Once it's done in 2-4 weeks wrap it in damp paper towels and put in a zip bag for a couple of days to de-mummify the surface.

Christopher I said...

thanks Jason! :)

Kevin Kossowan said...

Why the change in recipe from last batch? Noticed quite a few tweaks.

Also noticed your % are of water, rather than meat weight. I did the math and it seems it's by meat weight - curious why the water.

Jasonmolinari said...

Ooops...that's a typo regarding hte % water. Will correct. Thanks.

this one deviated to keep it simpler to taste the quality of the pork.

Kevin Kossowan said...

Thanks for the response.

We did 20 jowls today with this recipe. Pretty keen to see how they turn out.

Jasonmolinari said...

That's a lot of guanciale Kevin! Is that personal use or commercial?

Kevin Kossowan said...

Jason - it's R&D for commercial for a café & pizzeria. A friend of mine tackled the project, I'm just helping and providing the dry cure space.

drzachary said...

Jason, do you recommend using dried thyme/sage for this recipe? Whenever I've cured with fresh herbs, I've noticed some kind of unpleasant discoloration. Just wondering what your thoughts were on that!

Thanks,
Zack

Jasonmolinari said...

Zack, yes, i do normally use dry herbs. I don't know that i've noticed anything odd when i have used fresh though.

John said...

Jason - Did you leave the skin on for this preparation? Any info appreciated.

Jasonmolinari said...

John, skin on.

doug h said...

Hey! Great Blog! Just pre-curing latest jowl! First attempt was a success! Fridge dried! i smoked half the last one too once dried and it turned out beautifully!! Last was skin on, this time skin off. What's the group's preference?

Jasonmolinari said...

thanks Doug. I like to leave the skin on. I feel it gives the meat some protections...

Doug H said...

Thanks Jason! i love the crunch the skin gives when rendered! Made linguine carbonara yesterday for lunch - the whole reason for making Guanciale in the first place...was wonderful! But guanciale with grilled artichoke and sundried tomatoe reduced in white wine for potatoe salad...foget about it...!!!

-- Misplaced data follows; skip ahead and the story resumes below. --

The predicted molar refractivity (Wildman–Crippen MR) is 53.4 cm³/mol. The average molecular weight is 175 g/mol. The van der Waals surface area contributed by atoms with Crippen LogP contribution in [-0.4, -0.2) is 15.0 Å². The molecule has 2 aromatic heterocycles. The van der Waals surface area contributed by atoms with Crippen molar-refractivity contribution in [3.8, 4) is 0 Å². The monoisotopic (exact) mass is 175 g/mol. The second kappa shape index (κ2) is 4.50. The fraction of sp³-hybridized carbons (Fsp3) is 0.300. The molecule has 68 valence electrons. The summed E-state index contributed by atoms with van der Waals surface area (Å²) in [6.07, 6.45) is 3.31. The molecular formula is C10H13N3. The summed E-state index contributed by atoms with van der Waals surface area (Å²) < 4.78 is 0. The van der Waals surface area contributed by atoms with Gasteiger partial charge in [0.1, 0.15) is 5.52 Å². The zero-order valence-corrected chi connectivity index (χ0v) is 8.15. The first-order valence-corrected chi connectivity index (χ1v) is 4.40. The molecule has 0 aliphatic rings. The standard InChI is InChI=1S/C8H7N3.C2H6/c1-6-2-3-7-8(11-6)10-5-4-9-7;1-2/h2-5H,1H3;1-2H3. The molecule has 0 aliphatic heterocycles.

Cheers! d

Jasonmolinari said...

Doug, i remove it before cooking, but i guess if sliced thin , a little crunch from the skin could be tasty!

Chris Ritchie said...


Hello Jason,

I am a big fan of your blog and have started two jowls using this recipe. What cure times would you recommend for a 1300 g jowl and a 1100 gram jowl. I realize with the equilibrium cure that the time in cure has more leeway. I've seen 10 - 15 days recommended.

More importantly: After four days in cure my 1100 gram (A little over 1 inch thick) jowl has sprung a leak! The ziplock has a puncture and I lost most of the brine that had formed. The jowl has firmed up some and I dont think it needs to be thrown out.

Should I put the jowl in a new bag with some additional salt and add time to the cure? May end up salty but it would be safe.

Thanks
Chris

Jasonmolinari said...

hard to say, but i'd guess 10-15 days as you said.
I assume you didn't catch the brine in a bowl or anything? hrmm..yah i'd resalt it and keep going. Not sure how much salt to recommend though...i guess it would be better to be too salty than not enough though.

Jay Bui said...

Are those measurements for dried or fresh sage/thyme?

Jasonmolinari said...

dry